The Dow's decline was its biggest point drop since the market was plunging amid a crisis of confidence in banks in late 2008. On Thursday, the focus has shifted to world governments, which are laboring under mountains of debt and have diminished ability to prop up the financial system.
"I'm just sorry to see my retirement going to hell," said Robert Slocomb, an 82-year old retired Kodak optical engineer in Rochester, N.Y. Mr. Slocomb blamed the government's handling of the economy for the stock market's woes.
In the first half hour of trading Thursday the Dow lost 1.3% and by noon the widely followed benchmark was down more than 2.7%. Most of the selling appeared to be from longer-term stock investors, rather than hedge funds, which have mostly been in a defensive mode for the last several months.
For a time during the afternoon stocks stabilized with traders wondering if bargain hunters had come on the scene. But the selloff soon resumed.
Wall Street firms had little appetite for holding stocks and other riskier investments on their books, and their traders dumped stocks into the closing bell. The Dow lost more than 155 points in the last hour of trading.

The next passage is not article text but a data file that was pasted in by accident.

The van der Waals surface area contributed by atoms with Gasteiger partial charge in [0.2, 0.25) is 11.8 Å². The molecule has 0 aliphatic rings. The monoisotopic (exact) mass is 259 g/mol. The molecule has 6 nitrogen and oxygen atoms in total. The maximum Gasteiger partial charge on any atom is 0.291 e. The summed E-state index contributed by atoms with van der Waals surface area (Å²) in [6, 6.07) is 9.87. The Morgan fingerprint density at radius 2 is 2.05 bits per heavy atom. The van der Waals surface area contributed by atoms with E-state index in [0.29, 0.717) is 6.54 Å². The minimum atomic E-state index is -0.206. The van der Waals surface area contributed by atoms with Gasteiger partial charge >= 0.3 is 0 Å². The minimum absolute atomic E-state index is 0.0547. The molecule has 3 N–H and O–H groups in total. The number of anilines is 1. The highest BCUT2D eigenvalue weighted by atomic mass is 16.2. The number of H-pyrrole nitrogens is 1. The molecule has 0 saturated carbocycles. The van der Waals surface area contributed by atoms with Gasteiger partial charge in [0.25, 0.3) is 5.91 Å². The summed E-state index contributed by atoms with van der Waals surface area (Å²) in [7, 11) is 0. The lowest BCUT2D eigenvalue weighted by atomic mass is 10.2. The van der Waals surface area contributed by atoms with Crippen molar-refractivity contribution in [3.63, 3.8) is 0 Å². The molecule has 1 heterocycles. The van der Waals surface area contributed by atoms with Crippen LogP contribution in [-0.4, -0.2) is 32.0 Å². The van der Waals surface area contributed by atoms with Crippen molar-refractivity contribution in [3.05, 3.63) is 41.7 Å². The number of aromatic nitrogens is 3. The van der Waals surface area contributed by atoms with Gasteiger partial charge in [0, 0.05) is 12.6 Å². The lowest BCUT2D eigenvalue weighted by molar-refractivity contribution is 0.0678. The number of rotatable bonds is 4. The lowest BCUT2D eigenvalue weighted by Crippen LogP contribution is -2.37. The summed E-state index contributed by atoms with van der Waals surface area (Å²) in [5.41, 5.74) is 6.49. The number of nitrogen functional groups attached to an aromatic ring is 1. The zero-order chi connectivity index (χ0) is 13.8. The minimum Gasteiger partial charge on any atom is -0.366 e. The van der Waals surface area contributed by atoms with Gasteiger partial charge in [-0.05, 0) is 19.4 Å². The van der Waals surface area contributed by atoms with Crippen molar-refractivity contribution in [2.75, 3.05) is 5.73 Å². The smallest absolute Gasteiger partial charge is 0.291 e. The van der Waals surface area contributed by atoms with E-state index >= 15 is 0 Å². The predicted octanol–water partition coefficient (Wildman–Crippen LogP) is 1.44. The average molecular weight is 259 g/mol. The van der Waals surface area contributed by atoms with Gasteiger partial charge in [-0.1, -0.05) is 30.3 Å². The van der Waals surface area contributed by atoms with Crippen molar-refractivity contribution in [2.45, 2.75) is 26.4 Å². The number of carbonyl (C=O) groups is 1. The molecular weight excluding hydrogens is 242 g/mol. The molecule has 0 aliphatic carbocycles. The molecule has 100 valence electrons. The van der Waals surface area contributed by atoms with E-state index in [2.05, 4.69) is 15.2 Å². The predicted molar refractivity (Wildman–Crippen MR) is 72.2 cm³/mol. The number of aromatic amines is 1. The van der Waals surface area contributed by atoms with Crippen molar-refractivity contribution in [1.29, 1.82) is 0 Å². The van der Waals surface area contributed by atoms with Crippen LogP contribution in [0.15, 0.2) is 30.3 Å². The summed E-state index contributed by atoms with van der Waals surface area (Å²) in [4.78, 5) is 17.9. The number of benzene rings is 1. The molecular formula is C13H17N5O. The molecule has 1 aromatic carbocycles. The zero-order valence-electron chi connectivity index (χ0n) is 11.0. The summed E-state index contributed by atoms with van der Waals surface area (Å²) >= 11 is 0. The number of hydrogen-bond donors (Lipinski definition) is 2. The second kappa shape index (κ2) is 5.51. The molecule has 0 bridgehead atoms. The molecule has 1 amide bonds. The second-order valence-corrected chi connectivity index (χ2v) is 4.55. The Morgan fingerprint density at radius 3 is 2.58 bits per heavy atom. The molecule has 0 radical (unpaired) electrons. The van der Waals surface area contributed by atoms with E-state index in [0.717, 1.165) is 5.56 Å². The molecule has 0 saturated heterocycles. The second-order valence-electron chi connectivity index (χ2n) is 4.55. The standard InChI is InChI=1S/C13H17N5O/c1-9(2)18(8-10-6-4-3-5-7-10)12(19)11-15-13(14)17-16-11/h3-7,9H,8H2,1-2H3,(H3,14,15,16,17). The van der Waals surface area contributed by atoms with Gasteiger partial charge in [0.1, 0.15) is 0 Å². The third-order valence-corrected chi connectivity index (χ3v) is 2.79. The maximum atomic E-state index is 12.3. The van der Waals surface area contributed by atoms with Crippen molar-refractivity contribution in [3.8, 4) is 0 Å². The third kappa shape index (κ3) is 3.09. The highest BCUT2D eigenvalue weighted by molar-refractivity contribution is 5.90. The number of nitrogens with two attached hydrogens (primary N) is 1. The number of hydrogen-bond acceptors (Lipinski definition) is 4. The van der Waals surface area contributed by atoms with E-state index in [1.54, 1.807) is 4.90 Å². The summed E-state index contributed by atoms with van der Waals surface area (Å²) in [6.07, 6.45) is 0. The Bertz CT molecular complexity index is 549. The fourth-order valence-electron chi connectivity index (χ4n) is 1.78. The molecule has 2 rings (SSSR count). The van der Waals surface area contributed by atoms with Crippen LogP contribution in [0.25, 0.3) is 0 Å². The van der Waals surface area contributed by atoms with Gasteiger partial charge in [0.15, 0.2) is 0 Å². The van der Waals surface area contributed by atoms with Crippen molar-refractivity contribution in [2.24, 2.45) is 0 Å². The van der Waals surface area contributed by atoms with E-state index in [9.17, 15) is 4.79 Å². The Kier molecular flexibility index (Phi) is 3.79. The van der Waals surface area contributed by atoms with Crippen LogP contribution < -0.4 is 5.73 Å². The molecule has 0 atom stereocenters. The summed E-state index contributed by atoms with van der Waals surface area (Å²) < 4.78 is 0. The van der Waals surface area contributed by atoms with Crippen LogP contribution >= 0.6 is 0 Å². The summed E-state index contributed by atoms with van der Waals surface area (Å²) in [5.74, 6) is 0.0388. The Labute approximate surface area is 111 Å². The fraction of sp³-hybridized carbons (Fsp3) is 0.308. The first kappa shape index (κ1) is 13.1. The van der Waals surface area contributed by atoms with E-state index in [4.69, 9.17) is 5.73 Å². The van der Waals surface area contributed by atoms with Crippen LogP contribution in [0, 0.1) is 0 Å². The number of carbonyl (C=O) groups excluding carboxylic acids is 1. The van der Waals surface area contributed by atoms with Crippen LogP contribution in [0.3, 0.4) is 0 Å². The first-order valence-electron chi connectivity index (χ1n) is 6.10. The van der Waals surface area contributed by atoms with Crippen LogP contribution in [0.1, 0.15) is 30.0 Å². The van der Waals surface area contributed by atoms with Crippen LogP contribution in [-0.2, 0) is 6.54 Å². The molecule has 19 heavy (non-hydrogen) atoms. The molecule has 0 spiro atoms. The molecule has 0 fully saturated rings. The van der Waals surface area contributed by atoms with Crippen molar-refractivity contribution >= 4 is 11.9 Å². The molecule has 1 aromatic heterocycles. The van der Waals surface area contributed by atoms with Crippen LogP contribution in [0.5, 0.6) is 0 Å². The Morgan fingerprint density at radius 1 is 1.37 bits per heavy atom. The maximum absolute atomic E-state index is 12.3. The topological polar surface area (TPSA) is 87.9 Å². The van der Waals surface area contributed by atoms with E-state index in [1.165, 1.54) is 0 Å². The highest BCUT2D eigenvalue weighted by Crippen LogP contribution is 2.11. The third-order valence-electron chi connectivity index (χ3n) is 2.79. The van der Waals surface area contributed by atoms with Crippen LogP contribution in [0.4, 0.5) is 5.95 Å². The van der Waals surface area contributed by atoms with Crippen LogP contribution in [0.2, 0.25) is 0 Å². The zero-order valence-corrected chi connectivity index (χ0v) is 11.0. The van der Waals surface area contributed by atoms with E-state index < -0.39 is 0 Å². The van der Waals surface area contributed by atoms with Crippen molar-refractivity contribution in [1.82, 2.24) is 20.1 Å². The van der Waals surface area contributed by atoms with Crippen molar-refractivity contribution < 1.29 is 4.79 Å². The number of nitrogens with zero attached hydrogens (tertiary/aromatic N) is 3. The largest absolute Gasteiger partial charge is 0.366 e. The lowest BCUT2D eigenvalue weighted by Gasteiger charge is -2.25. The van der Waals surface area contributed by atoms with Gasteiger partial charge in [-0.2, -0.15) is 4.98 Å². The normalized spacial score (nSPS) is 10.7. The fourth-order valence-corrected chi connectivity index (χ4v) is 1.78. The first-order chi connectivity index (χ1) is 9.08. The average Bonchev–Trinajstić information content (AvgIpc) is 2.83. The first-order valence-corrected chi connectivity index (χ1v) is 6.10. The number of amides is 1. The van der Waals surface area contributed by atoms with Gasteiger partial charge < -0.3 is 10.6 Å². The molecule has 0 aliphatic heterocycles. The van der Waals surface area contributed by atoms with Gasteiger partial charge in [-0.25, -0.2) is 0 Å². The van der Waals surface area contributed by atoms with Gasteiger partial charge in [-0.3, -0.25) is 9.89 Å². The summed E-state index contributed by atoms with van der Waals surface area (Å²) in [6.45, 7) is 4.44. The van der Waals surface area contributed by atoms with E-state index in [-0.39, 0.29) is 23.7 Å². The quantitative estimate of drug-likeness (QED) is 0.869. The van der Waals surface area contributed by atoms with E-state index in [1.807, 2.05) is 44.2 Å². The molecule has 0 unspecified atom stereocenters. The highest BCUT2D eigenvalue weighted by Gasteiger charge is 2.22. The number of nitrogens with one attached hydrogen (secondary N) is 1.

Some traders said the plunge put the market more in sync with the state of the U.S. economy. "The market sold off 500 points, it's not a crash, it's a small correction," said Stephen Holden, a floor trader at the new York Stock Exchange. "It's overdue…I think there's more to go."
"In this environment, no one wants to catch a falling knife," said Ryan Larson, head of U.S. equity trading at RBC Global Asset Management.
Volume on stock exchanges has spiked in recent days, a sign that more investors are piling into selling. For much of the year, volume had been weak as many investors stood on the sidelines. Some 7.5 billion shares changed hands in NYSE composite trading, the highest since May of last year, when investors were also fretting about European debt and the U.S. economy.